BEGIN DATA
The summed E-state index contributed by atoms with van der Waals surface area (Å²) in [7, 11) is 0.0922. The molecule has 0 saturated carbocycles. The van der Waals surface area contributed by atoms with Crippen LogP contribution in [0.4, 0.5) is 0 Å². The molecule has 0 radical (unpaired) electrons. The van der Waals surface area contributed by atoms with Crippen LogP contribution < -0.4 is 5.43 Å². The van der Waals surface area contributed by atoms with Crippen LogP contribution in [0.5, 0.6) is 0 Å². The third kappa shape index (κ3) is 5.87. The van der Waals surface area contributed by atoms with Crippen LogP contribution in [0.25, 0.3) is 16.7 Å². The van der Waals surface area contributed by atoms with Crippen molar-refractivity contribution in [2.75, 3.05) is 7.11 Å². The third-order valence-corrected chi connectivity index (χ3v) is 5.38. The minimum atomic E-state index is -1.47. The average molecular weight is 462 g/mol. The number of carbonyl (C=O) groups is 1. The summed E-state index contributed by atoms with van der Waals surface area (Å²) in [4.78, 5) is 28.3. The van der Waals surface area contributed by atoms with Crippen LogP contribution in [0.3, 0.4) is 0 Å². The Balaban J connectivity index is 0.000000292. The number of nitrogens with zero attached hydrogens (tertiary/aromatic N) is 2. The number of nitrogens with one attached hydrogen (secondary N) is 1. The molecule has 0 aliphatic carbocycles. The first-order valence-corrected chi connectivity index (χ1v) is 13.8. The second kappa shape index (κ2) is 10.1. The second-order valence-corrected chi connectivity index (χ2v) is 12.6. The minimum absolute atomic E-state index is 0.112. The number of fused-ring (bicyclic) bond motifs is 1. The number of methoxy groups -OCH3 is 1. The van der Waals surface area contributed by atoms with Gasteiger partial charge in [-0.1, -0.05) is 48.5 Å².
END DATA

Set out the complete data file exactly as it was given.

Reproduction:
The summed E-state index contributed by atoms with van der Waals surface area (Å²) in [7, 11) is 0.0922. The molecule has 0 saturated carbocycles. The van der Waals surface area contributed by atoms with Crippen LogP contribution in [0.4, 0.5) is 0 Å². The molecule has 0 radical (unpaired) electrons. The van der Waals surface area contributed by atoms with Crippen LogP contribution < -0.4 is 5.43 Å². The van der Waals surface area contributed by atoms with Crippen LogP contribution in [0.5, 0.6) is 0 Å². The third kappa shape index (κ3) is 5.87. The van der Waals surface area contributed by atoms with Crippen LogP contribution in [0.25, 0.3) is 16.7 Å². The van der Waals surface area contributed by atoms with Crippen molar-refractivity contribution in [2.75, 3.05) is 7.11 Å². The third-order valence-corrected chi connectivity index (χ3v) is 5.38. The minimum atomic E-state index is -1.47. The average molecular weight is 462 g/mol. The number of carbonyl (C=O) groups is 1. The summed E-state index contributed by atoms with van der Waals surface area (Å²) in [4.78, 5) is 28.3. The van der Waals surface area contributed by atoms with Crippen LogP contribution in [0.3, 0.4) is 0 Å². The Balaban J connectivity index is 0.000000292. The number of nitrogens with zero attached hydrogens (tertiary/aromatic N) is 2. The number of nitrogens with one attached hydrogen (secondary N) is 1. The molecule has 0 aliphatic carbocycles. The first-order valence-corrected chi connectivity index (χ1v) is 13.8. The second kappa shape index (κ2) is 10.1. The second-order valence-corrected chi connectivity index (χ2v) is 12.6. The minimum absolute atomic E-state index is 0.112. The number of fused-ring (bicyclic) bond motifs is 1. The number of methoxy groups -OCH3 is 1. The van der Waals surface area contributed by atoms with Gasteiger partial charge in [-0.1, -0.05) is 48.5 Å².